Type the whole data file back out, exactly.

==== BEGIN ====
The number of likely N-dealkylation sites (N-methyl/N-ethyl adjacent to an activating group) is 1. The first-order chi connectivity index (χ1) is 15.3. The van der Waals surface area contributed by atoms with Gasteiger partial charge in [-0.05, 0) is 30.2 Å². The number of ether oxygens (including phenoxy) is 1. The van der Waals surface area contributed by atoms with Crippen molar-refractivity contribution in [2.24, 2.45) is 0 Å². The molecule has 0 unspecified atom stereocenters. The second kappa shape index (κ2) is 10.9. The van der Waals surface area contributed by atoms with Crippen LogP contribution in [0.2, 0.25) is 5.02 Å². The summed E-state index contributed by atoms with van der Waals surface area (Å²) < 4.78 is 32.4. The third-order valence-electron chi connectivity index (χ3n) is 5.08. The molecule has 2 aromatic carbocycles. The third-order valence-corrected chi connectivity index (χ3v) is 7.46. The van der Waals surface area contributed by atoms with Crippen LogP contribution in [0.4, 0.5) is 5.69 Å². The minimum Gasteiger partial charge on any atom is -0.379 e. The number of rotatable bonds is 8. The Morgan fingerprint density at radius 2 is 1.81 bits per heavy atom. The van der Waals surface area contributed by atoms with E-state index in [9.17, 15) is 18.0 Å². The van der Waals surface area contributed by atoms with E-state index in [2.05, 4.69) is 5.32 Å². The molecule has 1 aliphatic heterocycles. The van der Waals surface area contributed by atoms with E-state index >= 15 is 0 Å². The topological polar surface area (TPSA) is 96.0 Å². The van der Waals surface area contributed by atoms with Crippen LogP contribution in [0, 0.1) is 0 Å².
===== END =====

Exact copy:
The number of likely N-dealkylation sites (N-methyl/N-ethyl adjacent to an activating group) is 1. The first-order chi connectivity index (χ1) is 15.3. The van der Waals surface area contributed by atoms with Gasteiger partial charge in [-0.05, 0) is 30.2 Å². The number of ether oxygens (including phenoxy) is 1. The van der Waals surface area contributed by atoms with Crippen molar-refractivity contribution in [2.24, 2.45) is 0 Å². The molecule has 0 unspecified atom stereocenters. The second kappa shape index (κ2) is 10.9. The van der Waals surface area contributed by atoms with Crippen LogP contribution in [0.2, 0.25) is 5.02 Å². The summed E-state index contributed by atoms with van der Waals surface area (Å²) < 4.78 is 32.4. The third-order valence-electron chi connectivity index (χ3n) is 5.08. The molecule has 2 aromatic carbocycles. The third-order valence-corrected chi connectivity index (χ3v) is 7.46. The van der Waals surface area contributed by atoms with Crippen LogP contribution in [0.4, 0.5) is 5.69 Å². The minimum Gasteiger partial charge on any atom is -0.379 e. The number of rotatable bonds is 8. The Morgan fingerprint density at radius 2 is 1.81 bits per heavy atom. The van der Waals surface area contributed by atoms with E-state index in [9.17, 15) is 18.0 Å². The van der Waals surface area contributed by atoms with E-state index in [2.05, 4.69) is 5.32 Å². The molecule has 1 aliphatic heterocycles. The van der Waals surface area contributed by atoms with E-state index >= 15 is 0 Å². The topological polar surface area (TPSA) is 96.0 Å². The van der Waals surface area contributed by atoms with Crippen LogP contribution in [0, 0.1) is 0 Å².